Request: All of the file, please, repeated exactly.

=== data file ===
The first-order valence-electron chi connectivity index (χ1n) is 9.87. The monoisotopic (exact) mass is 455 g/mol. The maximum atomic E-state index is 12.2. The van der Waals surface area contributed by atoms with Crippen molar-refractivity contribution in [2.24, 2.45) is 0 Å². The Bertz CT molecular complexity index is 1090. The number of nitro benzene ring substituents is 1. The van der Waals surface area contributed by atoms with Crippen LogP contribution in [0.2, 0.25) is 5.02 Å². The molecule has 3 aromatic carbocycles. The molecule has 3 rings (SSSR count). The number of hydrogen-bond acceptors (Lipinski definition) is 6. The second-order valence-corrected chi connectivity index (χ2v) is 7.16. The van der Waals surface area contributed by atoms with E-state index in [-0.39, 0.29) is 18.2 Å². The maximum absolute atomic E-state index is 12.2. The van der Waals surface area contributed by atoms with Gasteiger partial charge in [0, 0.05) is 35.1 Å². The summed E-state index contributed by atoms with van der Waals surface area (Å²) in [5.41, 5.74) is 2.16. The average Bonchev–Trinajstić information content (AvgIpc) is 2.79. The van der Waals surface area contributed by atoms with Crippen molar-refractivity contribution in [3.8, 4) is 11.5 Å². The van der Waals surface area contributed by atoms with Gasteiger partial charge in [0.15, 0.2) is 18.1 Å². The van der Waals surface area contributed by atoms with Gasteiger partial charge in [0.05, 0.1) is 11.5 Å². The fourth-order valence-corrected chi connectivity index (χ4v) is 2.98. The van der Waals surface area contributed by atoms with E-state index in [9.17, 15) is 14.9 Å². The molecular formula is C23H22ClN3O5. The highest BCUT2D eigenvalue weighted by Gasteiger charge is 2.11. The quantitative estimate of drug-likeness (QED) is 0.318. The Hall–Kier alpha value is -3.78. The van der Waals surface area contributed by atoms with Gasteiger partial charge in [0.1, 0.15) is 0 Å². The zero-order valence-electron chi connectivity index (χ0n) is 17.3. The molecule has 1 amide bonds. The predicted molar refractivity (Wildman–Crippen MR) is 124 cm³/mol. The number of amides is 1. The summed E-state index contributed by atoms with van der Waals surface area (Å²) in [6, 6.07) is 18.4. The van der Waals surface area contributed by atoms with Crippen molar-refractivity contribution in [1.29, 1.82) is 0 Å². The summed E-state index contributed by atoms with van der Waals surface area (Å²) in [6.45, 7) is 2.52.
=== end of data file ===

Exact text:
The first-order valence-electron chi connectivity index (χ1n) is 9.87. The monoisotopic (exact) mass is 455 g/mol. The maximum atomic E-state index is 12.2. The van der Waals surface area contributed by atoms with Crippen molar-refractivity contribution in [2.24, 2.45) is 0 Å². The Bertz CT molecular complexity index is 1090. The number of nitro benzene ring substituents is 1. The van der Waals surface area contributed by atoms with Crippen LogP contribution in [0.2, 0.25) is 5.02 Å². The molecule has 3 aromatic carbocycles. The molecule has 3 rings (SSSR count). The number of hydrogen-bond acceptors (Lipinski definition) is 6. The second-order valence-corrected chi connectivity index (χ2v) is 7.16. The van der Waals surface area contributed by atoms with E-state index in [-0.39, 0.29) is 18.2 Å². The maximum absolute atomic E-state index is 12.2. The van der Waals surface area contributed by atoms with Gasteiger partial charge in [0, 0.05) is 35.1 Å². The summed E-state index contributed by atoms with van der Waals surface area (Å²) in [5.41, 5.74) is 2.16. The average Bonchev–Trinajstić information content (AvgIpc) is 2.79. The van der Waals surface area contributed by atoms with Crippen molar-refractivity contribution in [3.8, 4) is 11.5 Å². The van der Waals surface area contributed by atoms with Gasteiger partial charge in [0.15, 0.2) is 18.1 Å². The van der Waals surface area contributed by atoms with Gasteiger partial charge in [0.05, 0.1) is 11.5 Å². The fourth-order valence-corrected chi connectivity index (χ4v) is 2.98. The van der Waals surface area contributed by atoms with E-state index in [9.17, 15) is 14.9 Å². The molecular formula is C23H22ClN3O5. The highest BCUT2D eigenvalue weighted by Gasteiger charge is 2.11. The quantitative estimate of drug-likeness (QED) is 0.318. The Hall–Kier alpha value is -3.78. The van der Waals surface area contributed by atoms with Gasteiger partial charge in [0.1, 0.15) is 0 Å². The zero-order valence-electron chi connectivity index (χ0n) is 17.3. The molecule has 1 amide bonds. The predicted molar refractivity (Wildman–Crippen MR) is 124 cm³/mol. The number of amides is 1. The summed E-state index contributed by atoms with van der Waals surface area (Å²) in [6, 6.07) is 18.4. The van der Waals surface area contributed by atoms with Crippen molar-refractivity contribution in [1.29, 1.82) is 0 Å². The summed E-state index contributed by atoms with van der Waals surface area (Å²) in [6.45, 7) is 2.52.